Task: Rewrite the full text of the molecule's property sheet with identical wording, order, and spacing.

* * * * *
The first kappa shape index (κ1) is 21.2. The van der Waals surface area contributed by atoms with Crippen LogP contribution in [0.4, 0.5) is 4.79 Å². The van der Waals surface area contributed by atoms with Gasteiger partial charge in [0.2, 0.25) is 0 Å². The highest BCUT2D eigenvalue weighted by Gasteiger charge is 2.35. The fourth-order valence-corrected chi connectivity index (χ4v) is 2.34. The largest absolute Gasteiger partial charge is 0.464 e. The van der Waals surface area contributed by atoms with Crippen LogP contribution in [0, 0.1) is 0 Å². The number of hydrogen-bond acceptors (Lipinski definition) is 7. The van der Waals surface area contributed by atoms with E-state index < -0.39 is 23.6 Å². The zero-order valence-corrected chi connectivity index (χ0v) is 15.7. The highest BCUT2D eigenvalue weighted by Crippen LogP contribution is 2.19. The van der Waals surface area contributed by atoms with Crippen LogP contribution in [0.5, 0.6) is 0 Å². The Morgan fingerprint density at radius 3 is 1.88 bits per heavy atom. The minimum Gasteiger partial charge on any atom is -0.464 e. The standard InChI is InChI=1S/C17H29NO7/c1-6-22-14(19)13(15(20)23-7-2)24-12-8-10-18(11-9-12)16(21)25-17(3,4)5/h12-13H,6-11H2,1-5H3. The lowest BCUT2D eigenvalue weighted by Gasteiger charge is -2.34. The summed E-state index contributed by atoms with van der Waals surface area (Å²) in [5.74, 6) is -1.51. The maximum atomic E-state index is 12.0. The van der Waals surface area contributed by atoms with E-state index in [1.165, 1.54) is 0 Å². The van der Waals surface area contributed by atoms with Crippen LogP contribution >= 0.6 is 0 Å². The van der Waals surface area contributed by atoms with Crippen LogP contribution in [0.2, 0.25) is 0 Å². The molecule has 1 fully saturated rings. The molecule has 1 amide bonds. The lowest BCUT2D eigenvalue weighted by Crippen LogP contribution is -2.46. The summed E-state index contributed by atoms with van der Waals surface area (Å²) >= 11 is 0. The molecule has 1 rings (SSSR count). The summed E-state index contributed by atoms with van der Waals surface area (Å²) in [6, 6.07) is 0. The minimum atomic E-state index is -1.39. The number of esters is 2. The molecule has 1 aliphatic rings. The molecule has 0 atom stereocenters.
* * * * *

The first kappa shape index (κ1) is 21.2. The van der Waals surface area contributed by atoms with Crippen LogP contribution in [0.4, 0.5) is 4.79 Å². The van der Waals surface area contributed by atoms with Gasteiger partial charge in [0.2, 0.25) is 0 Å². The highest BCUT2D eigenvalue weighted by Gasteiger charge is 2.35. The fourth-order valence-corrected chi connectivity index (χ4v) is 2.34. The largest absolute Gasteiger partial charge is 0.464 e. The van der Waals surface area contributed by atoms with Crippen LogP contribution in [0, 0.1) is 0 Å². The number of hydrogen-bond acceptors (Lipinski definition) is 7. The van der Waals surface area contributed by atoms with E-state index < -0.39 is 23.6 Å². The zero-order valence-corrected chi connectivity index (χ0v) is 15.7. The highest BCUT2D eigenvalue weighted by Crippen LogP contribution is 2.19. The van der Waals surface area contributed by atoms with Crippen LogP contribution in [0.5, 0.6) is 0 Å². The Morgan fingerprint density at radius 3 is 1.88 bits per heavy atom. The minimum Gasteiger partial charge on any atom is -0.464 e. The standard InChI is InChI=1S/C17H29NO7/c1-6-22-14(19)13(15(20)23-7-2)24-12-8-10-18(11-9-12)16(21)25-17(3,4)5/h12-13H,6-11H2,1-5H3. The lowest BCUT2D eigenvalue weighted by Gasteiger charge is -2.34. The summed E-state index contributed by atoms with van der Waals surface area (Å²) in [5.74, 6) is -1.51. The maximum atomic E-state index is 12.0. The van der Waals surface area contributed by atoms with E-state index in [1.165, 1.54) is 0 Å². The van der Waals surface area contributed by atoms with Crippen LogP contribution >= 0.6 is 0 Å². The van der Waals surface area contributed by atoms with Crippen LogP contribution in [0.2, 0.25) is 0 Å². The molecule has 1 fully saturated rings. The molecule has 1 amide bonds. The lowest BCUT2D eigenvalue weighted by Crippen LogP contribution is -2.46. The summed E-state index contributed by atoms with van der Waals surface area (Å²) >= 11 is 0. The molecule has 1 rings (SSSR count). The summed E-state index contributed by atoms with van der Waals surface area (Å²) in [6, 6.07) is 0. The minimum atomic E-state index is -1.39. The number of esters is 2. The molecule has 1 aliphatic rings. The molecule has 0 atom stereocenters.